The other group of wars the U.S. was involved in before 1941 were the empire-gathering wars. One of the first was the takeover of the independent and internationally-recognised Kingdom of Hawaii; the sugar barons organised a coup against Queen Liliuokalani with the help of troops from U.S. warships and no shooting was necessary. Not so with the long bloody campaign in the Philippines, forgotten until President Duterte reminded the world of it. And there were many more interventions in small countries; some mentioned by Major General Smedley Butler in his famous book War is a Racket.

Minor opponents indeed.

Andrei Martyanov has argued that the U.S. military simply has no idea what a really big war is. Its peer wars off stage (since 1812) made it stronger; its home wars were profitable thefts. It believes wars are easy, quick, profitable, successful. Self delusion in war is defeat: post 1945 U.S. wars are failure delusionally entered into. To quote Fred Reed again:

The American military’s normal procedure is to overestimate American power, underestimate the enemy, and misunderstand the kind of war it is getting into.

The only exceptions are the Korean War – a draw at best – and trivial successes like Grenada or Panama. As I have argued elsewhere, there is something wrong with American war-fighting doctrine: no one seems to have any idea of what to do after the first few weeks and the wars degenerate into a annual succession of commanders determined not to be the one who lost; each keeping it going until he leaves. The problem is kicked down the road. Resets, three block war fantasieswinning hearts and minds, precision bombing, optimistic pieces saying “this time we’ve got it right“, surges. Imagination replaces the forthright study of warfare. Everybody on the inside knows they’re lost – “Newly released interviews on the U.S. war reveal the coordinated spin effort and dodgy metrics behind a forever war“; that’s Afghanistan, earlier the Pentagon Papers in Vietnam – but further down the road. When they finally end, the excuses begin: “you won every major battle of that war. Every single one”, Obama lost Iraq.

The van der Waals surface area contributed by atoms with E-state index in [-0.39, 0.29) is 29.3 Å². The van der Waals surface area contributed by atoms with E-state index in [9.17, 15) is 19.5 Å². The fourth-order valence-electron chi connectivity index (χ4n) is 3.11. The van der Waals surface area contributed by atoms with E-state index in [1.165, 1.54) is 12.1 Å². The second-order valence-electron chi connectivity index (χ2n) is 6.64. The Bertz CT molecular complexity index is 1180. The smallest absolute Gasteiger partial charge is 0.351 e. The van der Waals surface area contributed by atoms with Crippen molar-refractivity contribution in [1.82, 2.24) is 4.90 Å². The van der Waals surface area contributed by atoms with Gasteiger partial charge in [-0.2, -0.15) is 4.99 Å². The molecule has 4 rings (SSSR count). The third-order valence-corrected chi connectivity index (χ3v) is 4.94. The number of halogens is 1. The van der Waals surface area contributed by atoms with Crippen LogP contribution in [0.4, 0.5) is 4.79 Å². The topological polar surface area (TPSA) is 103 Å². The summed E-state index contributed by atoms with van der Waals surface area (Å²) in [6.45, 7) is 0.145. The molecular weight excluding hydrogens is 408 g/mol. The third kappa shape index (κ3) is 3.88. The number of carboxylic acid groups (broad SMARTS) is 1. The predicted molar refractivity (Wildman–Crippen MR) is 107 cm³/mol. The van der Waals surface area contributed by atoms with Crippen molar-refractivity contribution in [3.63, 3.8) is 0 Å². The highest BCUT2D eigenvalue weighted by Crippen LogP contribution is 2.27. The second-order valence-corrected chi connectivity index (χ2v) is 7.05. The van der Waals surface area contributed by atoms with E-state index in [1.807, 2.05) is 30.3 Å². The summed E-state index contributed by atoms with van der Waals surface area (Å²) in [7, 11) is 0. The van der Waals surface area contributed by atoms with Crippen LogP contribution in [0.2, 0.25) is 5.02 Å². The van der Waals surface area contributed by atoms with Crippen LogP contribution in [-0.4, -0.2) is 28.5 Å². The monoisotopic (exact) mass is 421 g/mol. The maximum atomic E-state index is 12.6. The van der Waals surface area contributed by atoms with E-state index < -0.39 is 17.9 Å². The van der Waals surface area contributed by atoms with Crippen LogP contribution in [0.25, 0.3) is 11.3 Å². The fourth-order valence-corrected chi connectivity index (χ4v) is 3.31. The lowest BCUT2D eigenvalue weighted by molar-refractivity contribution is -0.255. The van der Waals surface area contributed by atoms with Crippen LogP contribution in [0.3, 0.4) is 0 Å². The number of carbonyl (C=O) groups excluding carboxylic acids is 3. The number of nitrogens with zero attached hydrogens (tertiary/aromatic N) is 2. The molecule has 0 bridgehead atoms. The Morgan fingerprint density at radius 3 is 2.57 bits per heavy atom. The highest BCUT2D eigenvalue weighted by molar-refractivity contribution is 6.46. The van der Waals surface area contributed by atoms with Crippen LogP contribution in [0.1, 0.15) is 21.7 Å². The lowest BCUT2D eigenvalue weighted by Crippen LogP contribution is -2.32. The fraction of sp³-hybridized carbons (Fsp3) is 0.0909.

And always bombing. Bombing is the America way in war. Korea received nearly four times as much bomb tonnage as Japan had. On Vietnam the U.S. dropped more than three times the tonnage that it had in the whole of the Second World War. Today’s numbers are staggering: Afghanistan received, between 2013 and 2019, 26 thousand “weapons releases“. 26,171 bombs around the world in 2016 aloneGeological bombingPrecision attacks, they say. But the reality is quite different – not all of the bombs are “smart bombs” and smart bombs are only as smart as the intelligence that directs them. The truth is that, with the enormous amount of bombs and bad intelligence directing the “smart bombs”, the end result is Raqqa – everything destroyed.